Independence Day: Resurgence, the sequel to the 1996 film, didn’t stand a chance against the sophomore weekend of Pixar’s Finding Dory, which scored a massive $73.2 million (estimated), growing its U.S. cume to $286.6 million. Like its record-setting debut last weekend, Dory’s second-weekend gross is the best-ever for an animated feature.
Dory feeds into the larger narrative playing out at the American box office this year, which is animation’s complete dominance of the marketplace. An animated film has been the top film at the box office for three out of the first six months of this year (and depending on how you classify the The Jungle Book, then four out of six months). That figure is remarkable when one considers that there have been just a handful of major animation releases compared to dozens of live-action releases; nearly every major animation release this year has been a hit.
It’s virtually guaranteed that an animated film will top the charts again in July when Illumination releases The Secret Life of Pets and Fox releases Ice Age: Collision Course. And with Sausage Party, Kubo and the Two Strings, Storks, Trolls, Moana, and Sing yet to come, it’s very likely that by year’s end, animation will have had its biggest year ever at the American box office.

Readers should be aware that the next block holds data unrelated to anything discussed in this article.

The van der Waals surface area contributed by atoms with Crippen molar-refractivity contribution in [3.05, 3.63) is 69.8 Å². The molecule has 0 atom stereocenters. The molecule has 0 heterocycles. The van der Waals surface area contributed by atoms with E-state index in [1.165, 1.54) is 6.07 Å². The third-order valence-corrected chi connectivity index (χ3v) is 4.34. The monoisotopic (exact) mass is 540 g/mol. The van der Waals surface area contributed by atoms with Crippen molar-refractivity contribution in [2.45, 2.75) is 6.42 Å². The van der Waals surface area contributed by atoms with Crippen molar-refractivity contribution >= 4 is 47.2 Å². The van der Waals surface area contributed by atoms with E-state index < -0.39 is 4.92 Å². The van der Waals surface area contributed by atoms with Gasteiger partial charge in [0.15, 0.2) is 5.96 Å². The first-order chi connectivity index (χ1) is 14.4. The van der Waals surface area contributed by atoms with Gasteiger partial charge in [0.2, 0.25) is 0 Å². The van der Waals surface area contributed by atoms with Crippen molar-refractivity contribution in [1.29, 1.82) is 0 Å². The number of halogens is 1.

Now, back to Finding Dory, it’s not just the film’s second-weekend gross that was amazing, but also its mid-week grosses, which looked more like weekend figures: Monday ($19.6m), Tuesday ($23.2m), Wednesday ($18.1m), and Thursday ($17.4m). Dory’s only real competition this week will come from her parent company, Disney, which will release Steve Spielberg’s The BFG on Friday.
Dory picked up an additional $37m from foreign dates for a $110.3m total abroad. The film is receiving a staggered rollout abroad, and hasn’t yet launched in many key markets, including Brazil, Korea, Mexico, U.K., Japan, and Germany. To date, the film has grossed $396.9m globally.
Meanwhile, Illumination’s The Secret Life of Pets began its international rollout this weekend, launching in the United Kingdom and Norway with a combined $15.2m. It took first place in both countries, with the U.K. launch crushing the release of Independence Day.